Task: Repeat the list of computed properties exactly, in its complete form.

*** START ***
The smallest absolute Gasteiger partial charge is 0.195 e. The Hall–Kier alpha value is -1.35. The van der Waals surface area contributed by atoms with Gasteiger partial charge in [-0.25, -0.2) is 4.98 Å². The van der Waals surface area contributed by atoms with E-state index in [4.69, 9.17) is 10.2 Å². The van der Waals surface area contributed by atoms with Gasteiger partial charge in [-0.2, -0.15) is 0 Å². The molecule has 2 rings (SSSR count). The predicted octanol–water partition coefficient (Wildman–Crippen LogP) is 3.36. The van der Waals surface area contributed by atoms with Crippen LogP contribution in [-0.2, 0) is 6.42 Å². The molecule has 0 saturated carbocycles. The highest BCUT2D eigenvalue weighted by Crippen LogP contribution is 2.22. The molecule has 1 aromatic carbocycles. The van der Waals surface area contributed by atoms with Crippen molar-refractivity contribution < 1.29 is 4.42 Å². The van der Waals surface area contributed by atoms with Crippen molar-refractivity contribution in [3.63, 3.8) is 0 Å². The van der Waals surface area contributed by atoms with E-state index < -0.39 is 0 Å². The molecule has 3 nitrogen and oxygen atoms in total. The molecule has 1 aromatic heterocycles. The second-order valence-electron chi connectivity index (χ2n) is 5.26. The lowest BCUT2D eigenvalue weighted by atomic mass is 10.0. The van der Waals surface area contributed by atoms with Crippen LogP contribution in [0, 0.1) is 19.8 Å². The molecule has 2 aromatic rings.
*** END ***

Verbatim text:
The smallest absolute Gasteiger partial charge is 0.195 e. The Hall–Kier alpha value is -1.35. The van der Waals surface area contributed by atoms with Gasteiger partial charge in [-0.25, -0.2) is 4.98 Å². The van der Waals surface area contributed by atoms with E-state index in [4.69, 9.17) is 10.2 Å². The van der Waals surface area contributed by atoms with Gasteiger partial charge in [-0.2, -0.15) is 0 Å². The molecule has 2 rings (SSSR count). The predicted octanol–water partition coefficient (Wildman–Crippen LogP) is 3.36. The van der Waals surface area contributed by atoms with Crippen LogP contribution in [-0.2, 0) is 6.42 Å². The molecule has 0 saturated carbocycles. The highest BCUT2D eigenvalue weighted by Crippen LogP contribution is 2.22. The molecule has 1 aromatic carbocycles. The van der Waals surface area contributed by atoms with Crippen molar-refractivity contribution < 1.29 is 4.42 Å². The van der Waals surface area contributed by atoms with Crippen molar-refractivity contribution in [3.63, 3.8) is 0 Å². The van der Waals surface area contributed by atoms with E-state index < -0.39 is 0 Å². The molecule has 3 nitrogen and oxygen atoms in total. The molecule has 1 aromatic heterocycles. The second-order valence-electron chi connectivity index (χ2n) is 5.26. The lowest BCUT2D eigenvalue weighted by atomic mass is 10.0. The van der Waals surface area contributed by atoms with Crippen LogP contribution in [0, 0.1) is 19.8 Å². The molecule has 2 aromatic rings.